Again, the second definition is probably applicable, far more so than the first. The problem, again, is that when the media overuses the term, most people think of it in terms of the first. This in turn reinforces belief in the supernatural, one of the most prevailing beliefs in nonsense we are forced to endure in the world today. (See George W. Bush).
This was not a supernatural miracle, it was the result of human effort and human ingenuity solely. Give credit to the people who engineered and built the plane that allowed it to be flown the way it was, even when the engines are out of commission, and eventually float once in the water- all humans, no god involved. Give credit to the pilot, co-pilot and the flight attendants and the people who trained them along the way, passing on their knowledge and experience. Again, no gods involved. Give credit to the people on the ground and in boats who picked up passengers before the plane could sink, getting them swiftly out of harms way. No gods involved there either. Finally, give credit to the passengers themselves, who reacted quickly and efficiently, helping each other escape the plane after the landing.
In short, acknowledge the human effort and spirit involved in this simple episode, and avoid giving credit to something that doesn’t exist. Stop calling these event miracles, because they clearly are not. If they are miracles, why doesn’t the god responsible for them perform them more often, when other planes fail, or when other planes are flown into buildings, or simply when someone is trapped in a burning building.
If these examples of extraordinary human accomplishment are called miracles, we diminish the human component of the achievement, and reinforce a belief in – nonsense.
Either God was the hero or the pilot was. If the pilot saved the passengers, he’s the hero. But if there was a miracle, then God (or some other supernatural entity) did it, so let’s not call the pilot a hero. Now, we know what the pilot did. Not so with God. My guess is that the pilot’s the hero.
I think people see hero definition #2 because, sadly, it seems to be so rare these days to find people actually doing their job competently. That’s not necessarily due to ability as much as caring about their performance and the responsibilities of the job. Such commonplace irreverence elevates what should otherwise be commonplace, pursuit of competence, to a “nobility of purpose”.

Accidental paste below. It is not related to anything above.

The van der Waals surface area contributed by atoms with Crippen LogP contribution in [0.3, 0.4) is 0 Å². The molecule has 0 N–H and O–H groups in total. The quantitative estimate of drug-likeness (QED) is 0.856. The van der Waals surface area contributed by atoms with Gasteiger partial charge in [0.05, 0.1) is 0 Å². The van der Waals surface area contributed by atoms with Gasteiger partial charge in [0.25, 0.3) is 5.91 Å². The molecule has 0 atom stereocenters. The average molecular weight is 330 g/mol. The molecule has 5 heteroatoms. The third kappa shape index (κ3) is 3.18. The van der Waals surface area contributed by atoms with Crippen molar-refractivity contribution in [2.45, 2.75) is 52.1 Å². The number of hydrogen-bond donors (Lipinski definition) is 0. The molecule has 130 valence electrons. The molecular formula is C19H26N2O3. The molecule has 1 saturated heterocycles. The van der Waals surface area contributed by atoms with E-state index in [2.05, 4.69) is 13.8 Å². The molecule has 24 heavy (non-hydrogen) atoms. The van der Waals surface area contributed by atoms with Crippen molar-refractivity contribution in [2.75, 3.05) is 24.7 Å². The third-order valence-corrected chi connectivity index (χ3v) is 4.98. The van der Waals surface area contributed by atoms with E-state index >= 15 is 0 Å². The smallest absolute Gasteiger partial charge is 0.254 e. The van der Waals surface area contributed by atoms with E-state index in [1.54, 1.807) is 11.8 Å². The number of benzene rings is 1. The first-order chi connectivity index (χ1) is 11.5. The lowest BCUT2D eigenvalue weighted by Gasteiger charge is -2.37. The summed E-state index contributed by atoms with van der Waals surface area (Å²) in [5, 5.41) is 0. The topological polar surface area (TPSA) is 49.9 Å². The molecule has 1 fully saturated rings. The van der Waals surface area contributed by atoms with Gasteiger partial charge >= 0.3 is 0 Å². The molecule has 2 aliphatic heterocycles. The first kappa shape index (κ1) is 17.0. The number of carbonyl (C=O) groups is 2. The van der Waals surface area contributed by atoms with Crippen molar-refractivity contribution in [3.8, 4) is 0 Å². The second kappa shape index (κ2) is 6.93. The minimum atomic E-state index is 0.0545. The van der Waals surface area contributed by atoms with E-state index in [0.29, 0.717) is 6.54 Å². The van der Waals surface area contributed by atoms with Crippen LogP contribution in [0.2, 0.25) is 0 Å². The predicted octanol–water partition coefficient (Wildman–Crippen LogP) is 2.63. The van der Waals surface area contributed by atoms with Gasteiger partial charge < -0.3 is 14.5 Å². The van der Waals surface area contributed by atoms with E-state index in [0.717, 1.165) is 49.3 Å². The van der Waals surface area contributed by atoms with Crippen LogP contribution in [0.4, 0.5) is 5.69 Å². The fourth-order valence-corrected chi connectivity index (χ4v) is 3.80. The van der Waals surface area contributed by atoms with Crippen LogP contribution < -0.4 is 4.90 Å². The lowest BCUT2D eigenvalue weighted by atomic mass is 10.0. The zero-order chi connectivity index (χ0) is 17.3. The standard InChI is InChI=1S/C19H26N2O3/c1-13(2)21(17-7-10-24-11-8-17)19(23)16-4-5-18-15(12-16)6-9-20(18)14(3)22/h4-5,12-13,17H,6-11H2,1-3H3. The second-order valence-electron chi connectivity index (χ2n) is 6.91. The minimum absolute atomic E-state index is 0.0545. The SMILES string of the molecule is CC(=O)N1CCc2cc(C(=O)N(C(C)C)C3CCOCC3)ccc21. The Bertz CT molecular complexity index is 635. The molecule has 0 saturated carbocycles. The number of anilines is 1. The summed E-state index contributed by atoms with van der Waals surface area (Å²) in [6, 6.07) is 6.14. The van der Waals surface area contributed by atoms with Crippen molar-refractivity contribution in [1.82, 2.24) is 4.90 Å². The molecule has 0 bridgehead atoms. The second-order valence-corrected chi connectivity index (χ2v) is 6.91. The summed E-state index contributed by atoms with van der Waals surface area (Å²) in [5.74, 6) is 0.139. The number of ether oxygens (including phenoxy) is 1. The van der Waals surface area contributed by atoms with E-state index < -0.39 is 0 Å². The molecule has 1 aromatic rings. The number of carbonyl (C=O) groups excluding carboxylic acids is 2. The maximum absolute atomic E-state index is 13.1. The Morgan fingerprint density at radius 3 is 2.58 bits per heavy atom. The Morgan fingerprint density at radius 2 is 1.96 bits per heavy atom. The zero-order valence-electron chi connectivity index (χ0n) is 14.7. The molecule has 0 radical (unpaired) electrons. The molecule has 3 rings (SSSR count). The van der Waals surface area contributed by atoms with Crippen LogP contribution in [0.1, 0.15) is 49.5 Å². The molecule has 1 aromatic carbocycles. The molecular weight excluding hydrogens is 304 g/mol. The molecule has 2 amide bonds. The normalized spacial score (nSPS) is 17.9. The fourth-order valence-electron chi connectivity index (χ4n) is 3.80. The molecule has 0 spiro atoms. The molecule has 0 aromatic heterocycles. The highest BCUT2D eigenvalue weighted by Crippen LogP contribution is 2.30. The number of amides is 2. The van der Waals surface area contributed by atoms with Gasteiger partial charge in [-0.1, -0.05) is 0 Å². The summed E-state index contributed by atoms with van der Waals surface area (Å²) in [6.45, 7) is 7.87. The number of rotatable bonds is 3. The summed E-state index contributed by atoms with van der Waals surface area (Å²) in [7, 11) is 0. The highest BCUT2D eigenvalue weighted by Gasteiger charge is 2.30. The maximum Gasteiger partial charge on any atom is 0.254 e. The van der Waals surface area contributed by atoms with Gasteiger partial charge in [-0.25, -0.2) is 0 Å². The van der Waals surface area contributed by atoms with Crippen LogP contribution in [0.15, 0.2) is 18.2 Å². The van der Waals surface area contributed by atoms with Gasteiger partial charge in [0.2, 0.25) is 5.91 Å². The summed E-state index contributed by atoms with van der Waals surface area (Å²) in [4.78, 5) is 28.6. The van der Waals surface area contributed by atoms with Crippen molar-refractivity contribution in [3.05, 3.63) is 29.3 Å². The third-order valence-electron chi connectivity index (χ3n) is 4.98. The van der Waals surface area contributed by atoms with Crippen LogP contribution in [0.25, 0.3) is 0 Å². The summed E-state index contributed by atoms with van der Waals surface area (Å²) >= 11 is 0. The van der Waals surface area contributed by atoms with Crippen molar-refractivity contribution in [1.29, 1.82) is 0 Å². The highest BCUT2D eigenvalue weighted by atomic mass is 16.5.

While I can certainly understand that trying to fly a plane with no engines and all the aerodynamics of a rock is difficult, that’s precisely what the pilot was trained to do and the fact that he did it so well is a credit to his skill and training, not to his heroism. He didn’t do anything out of the ordinary, he didn’t put himself in harm’s way to save others, he was put in a situation, through no fault of his own, where he had to react and he did. He should certainly be congratulated for that, he did a fantastic job in a difficult situation and deserves accolades for doing so, but a hero? Not hardly. Certainly not a miracle either, if it was a miracle, why didn’t God move the damn geese out of the way in the first place?
I was going to do a post about this, but you beat me to it, SI.
I agree with you about the “hero” thing. Reminds me of the end of Band of Brothers, where they showed clips of interviews with the real life members of Easy Company. One of them tells of his grandchild asking him if he was a hero, and he said “No, I wasn’t. But I served with a company of heroes.” And I’m sure almost everyone else in that unit would have said the same thing, “I’m not the hero. The other guys were.”
Good post. The deacon and I were talking about the “hero” issue when this happened. Like you, we figured the pilot would probably be embarrassed by the accolade and respond with something like, “I was just doing my job.” He did his job well and deserves recognition for that. As you noted, there were lots of people involved in this rescue operation, and all of them deserve recognition for rising to the occasion and doing what had to be done to save lives. It was a great, cooperative human effort. That sentence leads to the second term, “miracle.” There was no miracle here. Just hard work by lots of humans.
Well, you have to remember that the pilot is customarily the first one at the scene of an accident, and it behooves him to hit the softest object he can as slowly as he can.
The pilot did, of course, do the right thing the way he was trained. Quite a few do not, they try to turn back with a power loss which is a big, often fatal mistake. People do it though, for many reasons. Luckily, this pilot didn’t. Lots of luck involved in this incident, no hypothermia, the cabin stayed largely intact.
When I was an instructor in the army ATC school in the early 70’s, one of the civilian instructors showed us a picture. He was a retired marine major, had been a pilot, flew Skyraiders among other types.
This picture was of a Skyraider that had crashed. The pilot managed to take off with the wings folded, and probably would have been able to set it back down in some kind of shape, but he tried to turn back to the airfield, lost what he had of flyability, and kaboom. “Just couldn’t stand prosperity” was what we were told.